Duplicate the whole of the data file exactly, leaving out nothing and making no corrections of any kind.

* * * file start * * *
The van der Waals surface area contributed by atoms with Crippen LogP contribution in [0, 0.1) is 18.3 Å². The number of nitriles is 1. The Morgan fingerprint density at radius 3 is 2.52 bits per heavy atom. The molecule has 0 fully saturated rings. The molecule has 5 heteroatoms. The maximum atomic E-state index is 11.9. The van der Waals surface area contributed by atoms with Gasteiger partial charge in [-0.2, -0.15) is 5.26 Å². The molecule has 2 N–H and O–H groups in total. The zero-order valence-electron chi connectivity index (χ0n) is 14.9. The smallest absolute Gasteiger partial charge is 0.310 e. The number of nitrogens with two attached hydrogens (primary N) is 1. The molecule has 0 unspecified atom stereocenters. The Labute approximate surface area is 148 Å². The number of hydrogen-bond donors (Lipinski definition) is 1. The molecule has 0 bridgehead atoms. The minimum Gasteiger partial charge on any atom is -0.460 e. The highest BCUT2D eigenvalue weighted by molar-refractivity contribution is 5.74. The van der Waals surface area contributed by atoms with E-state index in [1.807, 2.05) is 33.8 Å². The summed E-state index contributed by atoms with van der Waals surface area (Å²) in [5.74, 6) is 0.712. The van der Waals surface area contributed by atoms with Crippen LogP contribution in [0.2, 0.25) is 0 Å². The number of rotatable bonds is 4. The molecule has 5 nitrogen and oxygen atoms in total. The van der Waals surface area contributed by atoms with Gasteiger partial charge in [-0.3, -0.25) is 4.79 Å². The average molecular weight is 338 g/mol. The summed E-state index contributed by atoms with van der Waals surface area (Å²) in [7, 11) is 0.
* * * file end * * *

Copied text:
The van der Waals surface area contributed by atoms with Crippen LogP contribution in [0, 0.1) is 18.3 Å². The number of nitriles is 1. The Morgan fingerprint density at radius 3 is 2.52 bits per heavy atom. The molecule has 0 fully saturated rings. The molecule has 5 heteroatoms. The maximum atomic E-state index is 11.9. The van der Waals surface area contributed by atoms with Gasteiger partial charge in [-0.2, -0.15) is 5.26 Å². The molecule has 2 N–H and O–H groups in total. The zero-order valence-electron chi connectivity index (χ0n) is 14.9. The smallest absolute Gasteiger partial charge is 0.310 e. The number of nitrogens with two attached hydrogens (primary N) is 1. The molecule has 0 unspecified atom stereocenters. The Labute approximate surface area is 148 Å². The number of hydrogen-bond donors (Lipinski definition) is 1. The molecule has 0 bridgehead atoms. The minimum Gasteiger partial charge on any atom is -0.460 e. The highest BCUT2D eigenvalue weighted by molar-refractivity contribution is 5.74. The van der Waals surface area contributed by atoms with E-state index in [1.807, 2.05) is 33.8 Å². The summed E-state index contributed by atoms with van der Waals surface area (Å²) in [5.74, 6) is 0.712. The van der Waals surface area contributed by atoms with Crippen LogP contribution in [0.2, 0.25) is 0 Å². The number of rotatable bonds is 4. The molecule has 5 nitrogen and oxygen atoms in total. The van der Waals surface area contributed by atoms with Gasteiger partial charge in [-0.3, -0.25) is 4.79 Å². The average molecular weight is 338 g/mol. The summed E-state index contributed by atoms with van der Waals surface area (Å²) in [7, 11) is 0.